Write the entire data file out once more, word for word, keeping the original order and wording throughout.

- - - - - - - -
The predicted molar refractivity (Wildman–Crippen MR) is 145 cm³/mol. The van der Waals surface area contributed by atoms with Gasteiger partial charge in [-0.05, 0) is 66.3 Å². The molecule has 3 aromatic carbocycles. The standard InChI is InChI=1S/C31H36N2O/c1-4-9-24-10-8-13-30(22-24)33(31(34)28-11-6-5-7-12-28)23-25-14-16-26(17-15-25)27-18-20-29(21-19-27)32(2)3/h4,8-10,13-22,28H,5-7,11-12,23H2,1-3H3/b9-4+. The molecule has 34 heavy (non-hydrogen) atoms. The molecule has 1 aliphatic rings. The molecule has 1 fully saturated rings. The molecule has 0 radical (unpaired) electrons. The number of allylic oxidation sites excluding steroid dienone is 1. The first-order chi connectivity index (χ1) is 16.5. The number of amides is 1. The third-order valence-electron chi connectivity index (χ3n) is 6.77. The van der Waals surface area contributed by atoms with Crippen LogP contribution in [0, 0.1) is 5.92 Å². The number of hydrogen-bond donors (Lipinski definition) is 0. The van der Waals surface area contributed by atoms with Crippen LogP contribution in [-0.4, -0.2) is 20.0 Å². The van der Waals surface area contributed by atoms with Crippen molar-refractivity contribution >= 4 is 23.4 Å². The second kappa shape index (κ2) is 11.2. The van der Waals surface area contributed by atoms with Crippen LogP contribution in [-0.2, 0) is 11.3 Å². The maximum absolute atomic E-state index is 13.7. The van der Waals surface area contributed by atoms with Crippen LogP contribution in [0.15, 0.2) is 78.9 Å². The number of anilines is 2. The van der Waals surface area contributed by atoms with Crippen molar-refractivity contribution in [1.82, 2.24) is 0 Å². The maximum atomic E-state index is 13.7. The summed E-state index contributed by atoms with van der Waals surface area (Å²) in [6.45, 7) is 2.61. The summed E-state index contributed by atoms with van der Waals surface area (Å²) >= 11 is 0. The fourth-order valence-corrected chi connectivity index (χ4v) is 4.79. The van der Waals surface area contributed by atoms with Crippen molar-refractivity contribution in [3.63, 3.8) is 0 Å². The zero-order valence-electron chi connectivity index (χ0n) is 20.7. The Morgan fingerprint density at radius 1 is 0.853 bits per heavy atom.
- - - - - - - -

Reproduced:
The predicted molar refractivity (Wildman–Crippen MR) is 145 cm³/mol. The van der Waals surface area contributed by atoms with Gasteiger partial charge in [-0.05, 0) is 66.3 Å². The molecule has 3 aromatic carbocycles. The standard InChI is InChI=1S/C31H36N2O/c1-4-9-24-10-8-13-30(22-24)33(31(34)28-11-6-5-7-12-28)23-25-14-16-26(17-15-25)27-18-20-29(21-19-27)32(2)3/h4,8-10,13-22,28H,5-7,11-12,23H2,1-3H3/b9-4+. The molecule has 34 heavy (non-hydrogen) atoms. The molecule has 1 aliphatic rings. The molecule has 1 fully saturated rings. The molecule has 0 radical (unpaired) electrons. The number of allylic oxidation sites excluding steroid dienone is 1. The first-order chi connectivity index (χ1) is 16.5. The number of amides is 1. The third-order valence-electron chi connectivity index (χ3n) is 6.77. The van der Waals surface area contributed by atoms with Crippen LogP contribution in [0, 0.1) is 5.92 Å². The number of hydrogen-bond donors (Lipinski definition) is 0. The van der Waals surface area contributed by atoms with Crippen LogP contribution in [-0.4, -0.2) is 20.0 Å². The van der Waals surface area contributed by atoms with Crippen molar-refractivity contribution >= 4 is 23.4 Å². The second kappa shape index (κ2) is 11.2. The van der Waals surface area contributed by atoms with Crippen LogP contribution in [-0.2, 0) is 11.3 Å². The maximum absolute atomic E-state index is 13.7. The van der Waals surface area contributed by atoms with Crippen LogP contribution in [0.15, 0.2) is 78.9 Å². The number of anilines is 2. The van der Waals surface area contributed by atoms with Crippen molar-refractivity contribution in [1.82, 2.24) is 0 Å². The maximum atomic E-state index is 13.7. The summed E-state index contributed by atoms with van der Waals surface area (Å²) in [6.45, 7) is 2.61. The summed E-state index contributed by atoms with van der Waals surface area (Å²) >= 11 is 0. The fourth-order valence-corrected chi connectivity index (χ4v) is 4.79. The van der Waals surface area contributed by atoms with Crippen molar-refractivity contribution in [3.63, 3.8) is 0 Å². The zero-order valence-electron chi connectivity index (χ0n) is 20.7. The Morgan fingerprint density at radius 1 is 0.853 bits per heavy atom.